In 1742 William Grimshaw, who was a close friend of John Wesley, became curate at Haworth. He was an enthusiastic and hard working curate, preaching as many as 30 times a week. He was also not averse to leaving his services and driving men out of the many public houses at the top of Haworth to listen to his long sermons. Haworth legend says that he even used a whip in order to encourage people out of the pubs into the church. Grimshaw attracted huge congregations with up to 500 communicants and in 1755 the church was enlarged to accommodate the many people who wanted to attend.
In 1820 Patrick Bronte accepted to living of Haworth and moved to the Parsonage with his family. He was a conscientious parish priest who walked many miles a day to tend to his large flock in the neighbouring villages as at the time many people would have come to the services in Haworth from the nearby villages. He baptised an average of 290 people per year, but due to the high mortality rate and the fact that the average life expectancy was just 22 years of age with 40% of children dying before the age of 6, Bronte also performed over 100 funerals per year. There are estimated to be 42,000 burials in the graveyard, many of the graves from the time of the Bronte family hold entire families including a number of infants.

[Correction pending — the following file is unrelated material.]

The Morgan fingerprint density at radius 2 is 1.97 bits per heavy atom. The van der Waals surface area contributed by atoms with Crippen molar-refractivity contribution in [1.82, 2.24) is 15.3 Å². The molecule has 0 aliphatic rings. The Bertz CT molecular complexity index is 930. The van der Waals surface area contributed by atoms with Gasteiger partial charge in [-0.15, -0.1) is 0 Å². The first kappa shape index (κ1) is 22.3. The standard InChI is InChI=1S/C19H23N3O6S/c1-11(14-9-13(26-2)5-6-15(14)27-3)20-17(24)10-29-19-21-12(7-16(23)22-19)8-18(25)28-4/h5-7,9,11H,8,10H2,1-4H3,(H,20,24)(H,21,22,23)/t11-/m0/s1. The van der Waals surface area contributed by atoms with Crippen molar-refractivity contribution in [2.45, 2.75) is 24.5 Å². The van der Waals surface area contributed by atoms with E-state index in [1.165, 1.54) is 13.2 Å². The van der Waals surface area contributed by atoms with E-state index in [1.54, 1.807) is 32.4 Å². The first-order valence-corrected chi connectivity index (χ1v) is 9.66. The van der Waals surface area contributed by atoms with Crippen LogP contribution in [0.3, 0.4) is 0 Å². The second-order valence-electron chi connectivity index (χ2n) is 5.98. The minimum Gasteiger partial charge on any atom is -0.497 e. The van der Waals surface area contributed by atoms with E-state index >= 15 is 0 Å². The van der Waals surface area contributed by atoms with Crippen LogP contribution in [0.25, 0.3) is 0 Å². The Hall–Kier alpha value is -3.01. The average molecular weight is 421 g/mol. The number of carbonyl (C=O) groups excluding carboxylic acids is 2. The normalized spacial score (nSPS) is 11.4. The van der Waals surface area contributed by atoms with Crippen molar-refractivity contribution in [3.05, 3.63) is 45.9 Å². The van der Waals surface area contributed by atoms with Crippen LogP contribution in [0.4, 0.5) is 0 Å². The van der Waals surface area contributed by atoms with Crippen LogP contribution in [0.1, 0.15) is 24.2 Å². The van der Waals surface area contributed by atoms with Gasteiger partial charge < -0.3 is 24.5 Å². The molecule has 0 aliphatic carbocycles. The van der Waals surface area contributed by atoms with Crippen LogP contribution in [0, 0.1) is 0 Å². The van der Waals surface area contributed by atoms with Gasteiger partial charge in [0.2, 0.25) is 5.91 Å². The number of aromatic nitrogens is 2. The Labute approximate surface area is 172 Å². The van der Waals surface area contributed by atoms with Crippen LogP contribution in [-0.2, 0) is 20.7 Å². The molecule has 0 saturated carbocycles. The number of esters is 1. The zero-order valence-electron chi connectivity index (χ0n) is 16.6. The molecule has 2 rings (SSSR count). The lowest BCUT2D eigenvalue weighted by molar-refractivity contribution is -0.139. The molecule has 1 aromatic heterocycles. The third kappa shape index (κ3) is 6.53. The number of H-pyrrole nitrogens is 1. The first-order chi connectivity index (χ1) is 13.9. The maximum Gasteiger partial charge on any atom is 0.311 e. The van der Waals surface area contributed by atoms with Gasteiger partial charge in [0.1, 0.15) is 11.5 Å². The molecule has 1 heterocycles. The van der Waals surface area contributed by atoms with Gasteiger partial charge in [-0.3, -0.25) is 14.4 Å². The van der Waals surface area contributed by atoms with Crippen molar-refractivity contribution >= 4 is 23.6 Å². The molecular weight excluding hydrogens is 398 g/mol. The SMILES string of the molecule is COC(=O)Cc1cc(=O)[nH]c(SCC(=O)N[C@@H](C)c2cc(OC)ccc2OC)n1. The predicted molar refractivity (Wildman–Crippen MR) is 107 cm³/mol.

In 1845 Arthur Bell Nicholls, who would later marry Charlotte Bronte, arrived in Haworth. He was appointed as a curate, and due to Patrick’s failing eyesight he soon took over the bulk of the official church duties. Patrick Bronte died in 1861 at the age of 84, having outlived his entire family and having served the Parish of Haworth for 41 years. He is still the longest serving incumbent of Haworth Parish Church. Read more: haworthchurch
Hall Green Baptist Church
The village of Haworth was a major centre of the 18th Century Evangelical Methodist Revival. The Wesley Brothers, Henry Venn and John Newton came to Haworth to preach along with the local Anglican minister, William Grimshaw.
The impact of the revival saw thousands of people from Haworth and the surrounding areas being transformed by the message that they heard. Among those affected by the Gospel ministry in the village were a group of Baptists who initially met some 10 miles away in the village of Sutton-in-Craven. Encouraged by Grimshaw, the Baptists began to meet in Haworth in 1752 at West Lane.
By 1785 some of the Baptists had begun to meet in the barn at the bottom of Brow Road in Haworth. In doing so they began to become established as an integral part of the village community.
The barn was convenient in that it was adjacent to the premises of local mill owner and Baptist John Greenwood as well as being near to Bridgehouse Beck, which was most likely used by the Baptists for the total immersion baptism of believers. hallgreenchapel
The Masonic Lodge of the Three Graces
Haworth itself is composed of the Main Street, plus cobbled roads lined with 18th and 19th century stone cottages.
“Lodge Street, leading off Main Street, takes its name from the fact that meetings of the Masonic Lodge of the Three Graces, to which Branwell was initiated in 1836, took place here,” writes Dinsdale in regards to the photo above. “The house facing was the home of William Wood, joiner and cabinet maker. The blocked-up doorway formerly led to his workshop on the second floor.”